Quality sleep is the primary weapon in the battle against sleep deprivation. Firefighters must take advantage of opportunities for sleep, both on and off duty. Sleeping areas at home and at the fire station should be quiet and dark, and the room temperature should be cool. A comfortable, good-quality mattress is a must. Invest in comfortable bedding and pillows as well. Good sleep habits are essential. Firefighters need to get an adequate amount of uninterrupted sleep every off-duty night. Going to sleep and waking up at the same times every day, even on weekends, is important for maintaining the body's natural rhythms.
Other tips for quality sleep include the following:
Avoid eating, reading, and watching TV in bed.
Restrict caffeine intake, and avoid caffeinated drinks at least six hours before bedtime.
Eat healthful foods. Do not eat large meals within four to five hours of sleeping.
Do not use alcohol to induce sleep. The effects of alcohol-induced drowsiness last only a few hours and cause poor-quality sleep.
Avoid long-term use of over-the-counter sleeping pills. Habitual use can reduce effectiveness and lead to addiction.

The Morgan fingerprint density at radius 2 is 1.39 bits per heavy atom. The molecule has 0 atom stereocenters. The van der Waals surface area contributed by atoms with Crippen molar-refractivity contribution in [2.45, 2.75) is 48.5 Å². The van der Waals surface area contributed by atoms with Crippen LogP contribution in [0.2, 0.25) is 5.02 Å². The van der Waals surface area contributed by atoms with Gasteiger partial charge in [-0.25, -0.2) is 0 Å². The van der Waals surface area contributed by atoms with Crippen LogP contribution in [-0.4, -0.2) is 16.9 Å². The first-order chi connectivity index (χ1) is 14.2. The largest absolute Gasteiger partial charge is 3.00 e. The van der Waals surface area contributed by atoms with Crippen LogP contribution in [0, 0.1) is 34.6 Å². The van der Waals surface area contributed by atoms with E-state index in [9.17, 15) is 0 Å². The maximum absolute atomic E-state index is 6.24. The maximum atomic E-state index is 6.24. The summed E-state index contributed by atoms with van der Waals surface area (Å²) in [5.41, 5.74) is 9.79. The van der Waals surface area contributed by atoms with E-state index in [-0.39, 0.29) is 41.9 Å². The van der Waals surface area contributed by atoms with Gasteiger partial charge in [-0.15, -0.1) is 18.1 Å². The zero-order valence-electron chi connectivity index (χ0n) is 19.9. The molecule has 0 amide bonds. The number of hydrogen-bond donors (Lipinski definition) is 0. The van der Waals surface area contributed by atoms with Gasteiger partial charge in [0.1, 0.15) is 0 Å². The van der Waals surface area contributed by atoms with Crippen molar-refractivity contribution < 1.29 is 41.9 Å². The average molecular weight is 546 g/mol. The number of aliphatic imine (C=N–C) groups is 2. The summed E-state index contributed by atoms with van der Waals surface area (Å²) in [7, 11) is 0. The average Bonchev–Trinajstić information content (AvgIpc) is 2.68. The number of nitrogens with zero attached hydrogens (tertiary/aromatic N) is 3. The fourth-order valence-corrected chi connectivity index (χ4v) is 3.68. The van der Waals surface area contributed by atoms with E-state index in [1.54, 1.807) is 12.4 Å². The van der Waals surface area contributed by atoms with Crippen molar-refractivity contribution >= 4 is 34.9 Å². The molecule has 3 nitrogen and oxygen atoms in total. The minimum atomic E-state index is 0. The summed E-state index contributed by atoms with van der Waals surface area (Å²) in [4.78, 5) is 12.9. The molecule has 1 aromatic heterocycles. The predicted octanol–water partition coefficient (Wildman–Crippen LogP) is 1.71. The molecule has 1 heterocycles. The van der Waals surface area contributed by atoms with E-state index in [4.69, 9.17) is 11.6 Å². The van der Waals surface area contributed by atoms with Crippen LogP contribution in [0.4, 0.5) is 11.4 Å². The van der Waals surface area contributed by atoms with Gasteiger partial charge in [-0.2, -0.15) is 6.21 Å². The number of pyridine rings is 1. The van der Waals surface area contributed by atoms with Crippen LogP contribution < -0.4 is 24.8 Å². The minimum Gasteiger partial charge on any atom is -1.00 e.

Reduce life stress as much as possible.
Use relaxation techniques to relieve stress and invite sleep.
Exercise, but not more than four hours before bedtime. For 24-hour shift workers, outdoor exercise during daylight hours can help the body maintain natural biological rhythms and increase sleep quality off-duty.
"Napping is an effective coping strategy"

Daytime sleep after a night shift is essential to staying well rested, but trying to sleep when the rest of the world is awake can be challenging at best. The shift worker must emphasize to friends and family the importance of restorative sleep. Go as far as having daytime sleep scheduled on the family calendar along with ballgames, school meetings, and other activities.
Napping is an effective coping strategy that can be used in anticipation of a long night or during extended operations. Naps as short as 20 minutes can be effective. Two-hour naps during around-the-clock operations are highly restorative.
Melatonin may help promote better sleep, particularly during the day. However, this supplement is not FDA-approved, and current research is contradictory on short-term and long-term effects.
People who are regularly unable to sleep should consult their physicians to rule out underlying health problems. Doctors may also be able to prescribe medication to help with sleep. Sleep disorders can be aggravated by shift work. Shift workers with diagnosed sleep disorders need to work closely with their physicians to effectively manage their disorder.
References:
Koester, Robert J. Fatigue: Sleep Management During Disasters and Sustained Operations. DbS Productions, 1997.
Maas, Dr. James B. Power Sleep. HarperPerennial, 1998.
Moore-Ede, Martin, M.D., Ph.D. The Twenty-Four Hour Society. Addison-Wesley Publishing Company, 1993.
NIOSH.Publication 97-145. "Plain Language About Shiftwork." 1977